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Need student loans? FAFSA now has an app

Americans will finally be able to apply for federal financial aid on their phones.The Department of E...

Posted: Aug 8, 2018 4:43 PM
Updated: Aug 8, 2018 4:43 PM

Americans will finally be able to apply for federal financial aid on their phones.

The Department of Education has created an app that students can use to submit the Free Application for Federal Student Aid, known as the FAFSA.

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A beta version of the app will go live on August 15 and officials expect it to be fully functional by October 1, when students can begin applying for financial aid for the 2019-2020 school year. The app is called My Student Aid.

For years, many students and their families have found the form daunting and policymakers on both sides of the aisle have called to simplify the application process.

"Usually, the only thing families have heard about the FAFSA is that it's really hard. It gives them anxiety and trepidation before they even start," said Jacqueline Moreno, managing director of college access initiatives at the Illinois Student Assistance Commission.

But students could be leaving money on the table if they fail to submit the form. Low-income students and those from military families may be eligible for grant money they won't have to pay back, and nearly everyone who fills out the form is allowed to take out a low-interest federal loan, regardless of their family's financial situation.

"We are hopeful the mobile app will drive up the completion rate," A. Wayne Johnson, the head of strategy and transformation at Federal Student Aid, told CNN.

About 60% of high school seniors submitted a FAFSA for the 2017-2018 school year, and 70% of that class enrolled in college.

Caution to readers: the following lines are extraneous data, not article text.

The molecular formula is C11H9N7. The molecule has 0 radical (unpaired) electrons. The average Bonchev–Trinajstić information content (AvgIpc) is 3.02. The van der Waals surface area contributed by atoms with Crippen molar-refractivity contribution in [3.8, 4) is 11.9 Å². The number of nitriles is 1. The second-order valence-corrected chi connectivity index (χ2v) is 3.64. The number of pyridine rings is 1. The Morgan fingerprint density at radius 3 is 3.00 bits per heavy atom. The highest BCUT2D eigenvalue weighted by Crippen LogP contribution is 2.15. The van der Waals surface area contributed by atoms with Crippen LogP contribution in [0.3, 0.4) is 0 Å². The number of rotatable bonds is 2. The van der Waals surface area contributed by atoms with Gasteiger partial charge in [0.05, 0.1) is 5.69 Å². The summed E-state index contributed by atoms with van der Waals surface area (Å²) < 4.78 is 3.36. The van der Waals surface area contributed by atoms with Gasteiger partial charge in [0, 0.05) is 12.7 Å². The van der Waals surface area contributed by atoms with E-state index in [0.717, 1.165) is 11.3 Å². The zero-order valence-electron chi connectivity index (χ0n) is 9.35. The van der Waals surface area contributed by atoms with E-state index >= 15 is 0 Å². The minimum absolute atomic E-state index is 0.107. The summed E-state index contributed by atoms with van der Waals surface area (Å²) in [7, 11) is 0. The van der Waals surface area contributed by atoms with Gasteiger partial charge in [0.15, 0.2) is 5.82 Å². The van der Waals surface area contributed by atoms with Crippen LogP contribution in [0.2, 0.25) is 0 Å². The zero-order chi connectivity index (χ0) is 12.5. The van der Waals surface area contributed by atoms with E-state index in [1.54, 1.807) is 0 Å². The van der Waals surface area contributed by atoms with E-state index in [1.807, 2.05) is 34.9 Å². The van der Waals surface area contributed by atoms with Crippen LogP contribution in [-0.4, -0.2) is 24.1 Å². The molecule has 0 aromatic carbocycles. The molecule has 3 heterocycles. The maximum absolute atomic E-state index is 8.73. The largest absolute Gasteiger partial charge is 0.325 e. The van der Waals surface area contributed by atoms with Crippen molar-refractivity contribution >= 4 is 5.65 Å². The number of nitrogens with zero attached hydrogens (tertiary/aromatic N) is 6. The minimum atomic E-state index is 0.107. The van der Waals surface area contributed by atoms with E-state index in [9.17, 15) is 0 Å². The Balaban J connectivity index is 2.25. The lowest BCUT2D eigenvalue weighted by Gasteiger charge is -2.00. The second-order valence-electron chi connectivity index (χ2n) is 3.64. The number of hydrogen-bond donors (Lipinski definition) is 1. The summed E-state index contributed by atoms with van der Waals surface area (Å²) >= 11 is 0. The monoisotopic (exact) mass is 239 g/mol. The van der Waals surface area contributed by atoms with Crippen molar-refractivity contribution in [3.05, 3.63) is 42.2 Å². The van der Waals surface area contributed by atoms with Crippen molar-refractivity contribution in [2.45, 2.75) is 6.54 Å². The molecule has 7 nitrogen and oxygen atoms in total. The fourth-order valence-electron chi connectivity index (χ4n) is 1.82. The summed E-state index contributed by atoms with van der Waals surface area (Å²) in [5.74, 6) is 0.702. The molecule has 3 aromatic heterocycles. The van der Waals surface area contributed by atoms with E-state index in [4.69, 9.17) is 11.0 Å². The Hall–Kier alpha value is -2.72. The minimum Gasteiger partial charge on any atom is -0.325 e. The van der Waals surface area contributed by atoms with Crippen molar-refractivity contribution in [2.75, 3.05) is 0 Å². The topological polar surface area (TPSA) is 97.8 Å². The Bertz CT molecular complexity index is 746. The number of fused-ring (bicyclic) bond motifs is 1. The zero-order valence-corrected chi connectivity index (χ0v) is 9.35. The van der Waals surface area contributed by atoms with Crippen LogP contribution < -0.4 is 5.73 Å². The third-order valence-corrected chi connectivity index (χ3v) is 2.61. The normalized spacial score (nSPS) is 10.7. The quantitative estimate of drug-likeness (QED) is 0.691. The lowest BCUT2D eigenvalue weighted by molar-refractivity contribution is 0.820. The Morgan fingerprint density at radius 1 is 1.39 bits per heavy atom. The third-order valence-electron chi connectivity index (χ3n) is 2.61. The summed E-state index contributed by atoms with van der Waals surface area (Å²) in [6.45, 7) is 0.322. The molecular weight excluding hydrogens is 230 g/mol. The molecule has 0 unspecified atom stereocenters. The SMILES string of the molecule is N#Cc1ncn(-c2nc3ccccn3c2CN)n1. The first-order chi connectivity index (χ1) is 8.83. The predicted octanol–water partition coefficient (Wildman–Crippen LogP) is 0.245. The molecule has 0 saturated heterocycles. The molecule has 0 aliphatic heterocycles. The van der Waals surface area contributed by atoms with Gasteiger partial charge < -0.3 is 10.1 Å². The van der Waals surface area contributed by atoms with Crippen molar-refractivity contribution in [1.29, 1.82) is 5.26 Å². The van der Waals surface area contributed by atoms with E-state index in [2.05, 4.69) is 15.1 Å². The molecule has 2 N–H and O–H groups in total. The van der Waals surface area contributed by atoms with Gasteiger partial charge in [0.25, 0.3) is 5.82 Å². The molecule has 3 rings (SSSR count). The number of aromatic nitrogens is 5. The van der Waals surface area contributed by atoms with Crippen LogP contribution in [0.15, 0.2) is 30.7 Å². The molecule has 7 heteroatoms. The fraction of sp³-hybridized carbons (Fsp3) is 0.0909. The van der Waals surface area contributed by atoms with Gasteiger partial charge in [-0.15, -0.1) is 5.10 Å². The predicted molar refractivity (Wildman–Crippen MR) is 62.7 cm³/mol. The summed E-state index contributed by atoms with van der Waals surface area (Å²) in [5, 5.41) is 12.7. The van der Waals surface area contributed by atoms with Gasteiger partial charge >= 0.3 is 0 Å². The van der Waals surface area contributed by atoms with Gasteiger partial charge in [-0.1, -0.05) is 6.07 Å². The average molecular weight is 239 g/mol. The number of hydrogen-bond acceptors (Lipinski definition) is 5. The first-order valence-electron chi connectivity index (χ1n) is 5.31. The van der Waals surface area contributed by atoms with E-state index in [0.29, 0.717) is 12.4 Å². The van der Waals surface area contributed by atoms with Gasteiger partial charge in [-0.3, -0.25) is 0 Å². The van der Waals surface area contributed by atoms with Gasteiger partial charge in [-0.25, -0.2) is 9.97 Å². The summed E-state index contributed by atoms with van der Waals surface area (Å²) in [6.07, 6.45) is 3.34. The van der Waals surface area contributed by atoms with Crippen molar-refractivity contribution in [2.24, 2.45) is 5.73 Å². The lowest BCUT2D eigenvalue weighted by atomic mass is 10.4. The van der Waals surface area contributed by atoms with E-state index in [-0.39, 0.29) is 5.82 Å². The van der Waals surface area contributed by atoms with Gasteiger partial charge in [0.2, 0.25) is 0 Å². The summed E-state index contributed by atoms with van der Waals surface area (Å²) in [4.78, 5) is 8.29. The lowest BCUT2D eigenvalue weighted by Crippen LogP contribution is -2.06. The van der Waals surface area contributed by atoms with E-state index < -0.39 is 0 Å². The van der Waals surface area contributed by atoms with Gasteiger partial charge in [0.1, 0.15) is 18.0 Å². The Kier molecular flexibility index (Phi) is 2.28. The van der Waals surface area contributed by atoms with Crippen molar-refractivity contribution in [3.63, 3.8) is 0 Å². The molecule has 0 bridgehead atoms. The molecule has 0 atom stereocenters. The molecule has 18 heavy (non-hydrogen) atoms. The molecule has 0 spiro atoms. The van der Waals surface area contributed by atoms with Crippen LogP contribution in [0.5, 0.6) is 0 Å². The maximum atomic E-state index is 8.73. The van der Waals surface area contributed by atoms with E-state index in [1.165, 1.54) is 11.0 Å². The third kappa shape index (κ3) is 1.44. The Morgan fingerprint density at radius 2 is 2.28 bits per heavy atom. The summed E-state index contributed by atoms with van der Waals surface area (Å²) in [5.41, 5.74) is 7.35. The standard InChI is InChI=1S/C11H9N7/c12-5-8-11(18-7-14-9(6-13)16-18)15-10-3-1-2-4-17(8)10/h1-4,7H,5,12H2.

FAFSA.gov has also been redesigned so that it will fit the screen of a mobile device. Both the website and app will implement "skip logic" so that students and parents see only the questions that apply to them.

In recent years, other changes have made it easier to complete the form, which asks for financial information like a family's income and assets. Families can now base their answers on the previous year's tax return and can start the application earlier in the year. The online form can also automatically transfer information from their tax return into the FAFSA.

"It's truly not that complex of a form, but people get overwhelmed," Moreno said.

She believes the mobile app will be helpful to families that primarily use a phone to access the internet.

Making the FAFSA mobile is the first step the Department of Education is taking to simplify the financial aid process. The beta version cost about $1.2 million to develop, it said.

Eventually, the app may also be a place where students can check their account balances, accept or decline a loan, and compare the price and graduation outcomes at different colleges. The app won't yet offer a financial literacy component, helping students understand how much money they'll owe after taking out a loan, but that may come at some point next year.

But the Department of Education will need Congress's help to make more substantial changes to the FAFSA itself. Both Republicans and Democrats have called for reducing the number of questions on the form.

More information about the FAFSA process can be found at StudentAid.gov.

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